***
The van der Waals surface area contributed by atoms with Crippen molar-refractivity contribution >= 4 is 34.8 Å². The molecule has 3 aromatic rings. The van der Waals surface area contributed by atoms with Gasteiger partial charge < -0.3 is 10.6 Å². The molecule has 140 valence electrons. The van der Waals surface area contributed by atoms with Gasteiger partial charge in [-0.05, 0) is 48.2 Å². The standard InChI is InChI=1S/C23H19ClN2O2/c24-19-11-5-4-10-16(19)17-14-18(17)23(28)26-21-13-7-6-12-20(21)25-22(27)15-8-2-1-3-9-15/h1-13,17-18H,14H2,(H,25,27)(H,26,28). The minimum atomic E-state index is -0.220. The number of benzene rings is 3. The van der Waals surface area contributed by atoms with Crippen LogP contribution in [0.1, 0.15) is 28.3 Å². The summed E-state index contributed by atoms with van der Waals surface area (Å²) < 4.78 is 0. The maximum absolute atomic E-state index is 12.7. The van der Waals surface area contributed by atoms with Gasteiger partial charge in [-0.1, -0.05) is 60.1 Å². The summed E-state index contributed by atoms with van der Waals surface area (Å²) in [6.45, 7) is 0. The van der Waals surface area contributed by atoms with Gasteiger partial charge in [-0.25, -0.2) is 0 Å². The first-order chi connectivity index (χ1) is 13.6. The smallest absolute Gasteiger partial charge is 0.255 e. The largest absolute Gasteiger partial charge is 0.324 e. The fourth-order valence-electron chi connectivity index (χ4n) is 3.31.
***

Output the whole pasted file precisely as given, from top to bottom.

The van der Waals surface area contributed by atoms with Crippen molar-refractivity contribution >= 4 is 34.8 Å². The molecule has 3 aromatic rings. The van der Waals surface area contributed by atoms with Gasteiger partial charge < -0.3 is 10.6 Å². The molecule has 140 valence electrons. The van der Waals surface area contributed by atoms with Gasteiger partial charge in [-0.05, 0) is 48.2 Å². The standard InChI is InChI=1S/C23H19ClN2O2/c24-19-11-5-4-10-16(19)17-14-18(17)23(28)26-21-13-7-6-12-20(21)25-22(27)15-8-2-1-3-9-15/h1-13,17-18H,14H2,(H,25,27)(H,26,28). The minimum atomic E-state index is -0.220. The number of benzene rings is 3. The van der Waals surface area contributed by atoms with Crippen LogP contribution in [0.1, 0.15) is 28.3 Å². The summed E-state index contributed by atoms with van der Waals surface area (Å²) < 4.78 is 0. The maximum absolute atomic E-state index is 12.7. The van der Waals surface area contributed by atoms with Gasteiger partial charge in [-0.1, -0.05) is 60.1 Å². The summed E-state index contributed by atoms with van der Waals surface area (Å²) in [6.45, 7) is 0. The van der Waals surface area contributed by atoms with Gasteiger partial charge in [-0.25, -0.2) is 0 Å². The first-order chi connectivity index (χ1) is 13.6. The smallest absolute Gasteiger partial charge is 0.255 e. The largest absolute Gasteiger partial charge is 0.324 e. The fourth-order valence-electron chi connectivity index (χ4n) is 3.31.